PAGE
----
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If you’re reading this then you’re probably already thinking of hiring an editor, or you’re wondering what’s in it for you if you do.
That’s not an uncommon situation: if you Google the title of this post you’ll get plenty of reasons about why you should invest in editing services—mostly (of course) from editors themselves. The problem is that lots of them discuss fiction editing, and many more focus mostly on things like grammar and punctuation—which for me is only a small part of the story.
Here’s a rundown of some “alternative” reasons for why you
need to hire me need an editor for your content or non-fiction book.
Because your writing matters
Well, yes… obviously.
What I mean to say here is that your writing may matter more than you think. In an online world, your words are your main ambassadors. As Ann Handley points out in her content writing classic Everybody Writes,
Our writing can make us look smart or it can make us look stupid. It can make us seem fun, or warm, or competent, or trustworthy—or it can make us seem humdrum or discombobulated or flat-out boring.
This means that it’s no longer enough to run a spellcheck and make sure your writing sounds OK to you before you release it into the world. You need someone to give you some honest feedback as a reader about whether your words are really doing what you want them to.
Which brings us to reason number two:
You get a second pair of eyes
Beyond making sure that a single book or article hits the mark in terms of your message and audience, a good editor can pick up on your particular tics and habits and make you see your writing in a different way. For example, in a great post on his experience working with an editor, software developer Michael Lynch points out that some eye-openers for his blog writing were his overuse of commas and how often he added in unnecessary information. (There are some more fun examples too, trust me.)
In short, a good editor can give you feedback that helps improve your writing on the whole.
Which brings us to reason number three:
You get a skills upgrade
Writing is a transferable skill, and provided you pay attention (important emphasis), any improvements you make with your edited work will spill over to your written communication in general. Your emails will be clearer, your reports more to the point, and your next ebook will hit the ground running. What’s not to love about that?
And talking about love:
People will like you more
OK… maybe that’s a bit misleading, but what I mean to say is that if your writing is good, people will spend more time with it. They’ll hang out on your website for longer, read your book to the end, give you a clap or a like or a retweet, and maybe even sign up for your services. And if they do commit to that last one, you can be sure that communication will be easier, as they’ve already “met you” through your authentic writer’s voice.
In other words, a good editor can do wonders for your online presence. It’s not just about good writing; they’ll take care of the details too.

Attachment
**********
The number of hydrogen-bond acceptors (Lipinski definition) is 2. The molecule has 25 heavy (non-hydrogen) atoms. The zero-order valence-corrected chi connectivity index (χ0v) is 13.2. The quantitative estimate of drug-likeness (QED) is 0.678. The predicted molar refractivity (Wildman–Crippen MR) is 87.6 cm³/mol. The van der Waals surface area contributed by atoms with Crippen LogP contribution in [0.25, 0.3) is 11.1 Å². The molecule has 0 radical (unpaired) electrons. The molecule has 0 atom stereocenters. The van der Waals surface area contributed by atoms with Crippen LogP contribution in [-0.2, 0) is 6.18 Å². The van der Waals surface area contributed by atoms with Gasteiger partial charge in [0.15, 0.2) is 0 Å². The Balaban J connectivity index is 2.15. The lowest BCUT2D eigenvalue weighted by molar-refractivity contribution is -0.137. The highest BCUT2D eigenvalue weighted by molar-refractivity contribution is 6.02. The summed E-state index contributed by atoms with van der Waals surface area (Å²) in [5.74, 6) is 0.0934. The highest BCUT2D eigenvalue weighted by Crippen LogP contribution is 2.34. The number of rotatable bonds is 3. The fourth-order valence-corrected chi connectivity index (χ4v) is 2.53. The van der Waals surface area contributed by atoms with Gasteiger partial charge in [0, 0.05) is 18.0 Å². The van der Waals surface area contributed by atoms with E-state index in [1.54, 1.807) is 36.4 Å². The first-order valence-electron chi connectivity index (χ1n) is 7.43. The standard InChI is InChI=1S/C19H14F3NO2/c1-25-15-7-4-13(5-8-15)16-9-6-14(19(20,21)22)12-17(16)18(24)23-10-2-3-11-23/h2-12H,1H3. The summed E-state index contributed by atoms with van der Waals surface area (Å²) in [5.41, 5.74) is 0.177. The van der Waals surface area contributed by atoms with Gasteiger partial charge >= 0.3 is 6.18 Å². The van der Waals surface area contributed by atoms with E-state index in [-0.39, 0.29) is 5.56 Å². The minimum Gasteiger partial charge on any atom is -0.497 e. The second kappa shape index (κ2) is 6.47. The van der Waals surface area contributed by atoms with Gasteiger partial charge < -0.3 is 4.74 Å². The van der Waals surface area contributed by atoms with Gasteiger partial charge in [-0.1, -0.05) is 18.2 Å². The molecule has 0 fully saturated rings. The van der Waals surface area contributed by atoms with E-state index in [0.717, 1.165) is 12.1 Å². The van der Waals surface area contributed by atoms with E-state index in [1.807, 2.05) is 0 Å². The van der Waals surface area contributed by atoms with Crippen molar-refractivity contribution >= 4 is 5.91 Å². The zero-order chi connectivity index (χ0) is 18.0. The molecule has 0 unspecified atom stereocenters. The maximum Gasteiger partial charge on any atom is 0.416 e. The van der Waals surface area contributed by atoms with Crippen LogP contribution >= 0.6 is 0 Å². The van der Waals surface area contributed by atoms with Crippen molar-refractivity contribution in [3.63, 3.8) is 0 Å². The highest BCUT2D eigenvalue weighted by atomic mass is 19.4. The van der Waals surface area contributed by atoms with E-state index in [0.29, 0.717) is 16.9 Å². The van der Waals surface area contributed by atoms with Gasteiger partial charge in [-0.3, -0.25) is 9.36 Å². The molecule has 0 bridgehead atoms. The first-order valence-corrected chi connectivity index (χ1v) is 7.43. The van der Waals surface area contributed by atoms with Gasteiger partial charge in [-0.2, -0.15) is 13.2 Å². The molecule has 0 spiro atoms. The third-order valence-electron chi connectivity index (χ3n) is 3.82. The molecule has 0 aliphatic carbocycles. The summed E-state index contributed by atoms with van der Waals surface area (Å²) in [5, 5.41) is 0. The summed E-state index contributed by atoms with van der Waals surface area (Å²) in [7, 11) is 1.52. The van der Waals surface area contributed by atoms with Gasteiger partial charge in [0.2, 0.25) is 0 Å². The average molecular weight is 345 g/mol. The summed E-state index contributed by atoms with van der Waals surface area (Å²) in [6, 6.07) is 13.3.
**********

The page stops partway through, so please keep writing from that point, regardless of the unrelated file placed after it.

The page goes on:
Which leads us to:
Someone else does the cleaning
Having an editor is a bit like having someone to do the washing-up, leaving you to be more creative in the kitchen. Not everyone has the patience to check whether they’ve spelled names right, or used the right heading level, or kept their numbering consistent across training modules. Yet these small details all contribute to a more professional delivery.
If you’re sending your writing out into the big wide world, it’s bound to reach people who notice the small stuff. A good editor will make sure you look professional to everyone.
You get accountability
By the time it comes to the editing stage, lots of people are less interested in their writing. Editing can be painful and boring compared to the thrill and relief of placing that final full stop on a first draft. If you know that your writing does need an edit, it can be handy to have an editor alongside you to make sure you do it justice before you publish.
What’s more, if you’re a regular blogger, having an editor with agreed working hours and deadlines can give you the motivation you need to keep showing up and typing.
And as a final bonus reason:
Self-editing hurts (sometimes)
Some writers promote self-editing as the way to go. Many people, they argue, just don’t have the money for good editing services, and there are plenty of good books and resources that tell you how to do it yourself. And finally, since so many other people are putting out content that hasn’t been independently edited, why shouldn’t you do the same?
I believe that self-editing has its place, and if you’ve been working for some time with an editor and are more aware of how to write better, it’s great to spread your wings. Self-editing may also be the only option if you need a lot of content and only have a small budget.
Sometimes, though, you’re just too close to (and fond of) your work to be able to do what’s necessary.
I once had a client who’d written a book about his business experiences and wanted to pull out parts of it for summarising into several ebooks. It took him a fantastically long time to decide on how he wanted it done, since his book was so dear to him. Another client accepted that she had a habit of wandering off topic in her blog posts, but found it difficult to cut things down when she did. It’s difficult to see how either of these people would have got by with self-editing alone.
And we’re done! That’s seven reasons from me why you need an editor, so I think I’ve done my bit. You may not get all of this with every editing job, but it’s good to have these advantages in mind when you’re talking to an editor about what you’d like help with.
If you’re still on the fence about getting editing help, feel free to tell me your situation and get some more personalised advice. Alternatively, just go run that Google search!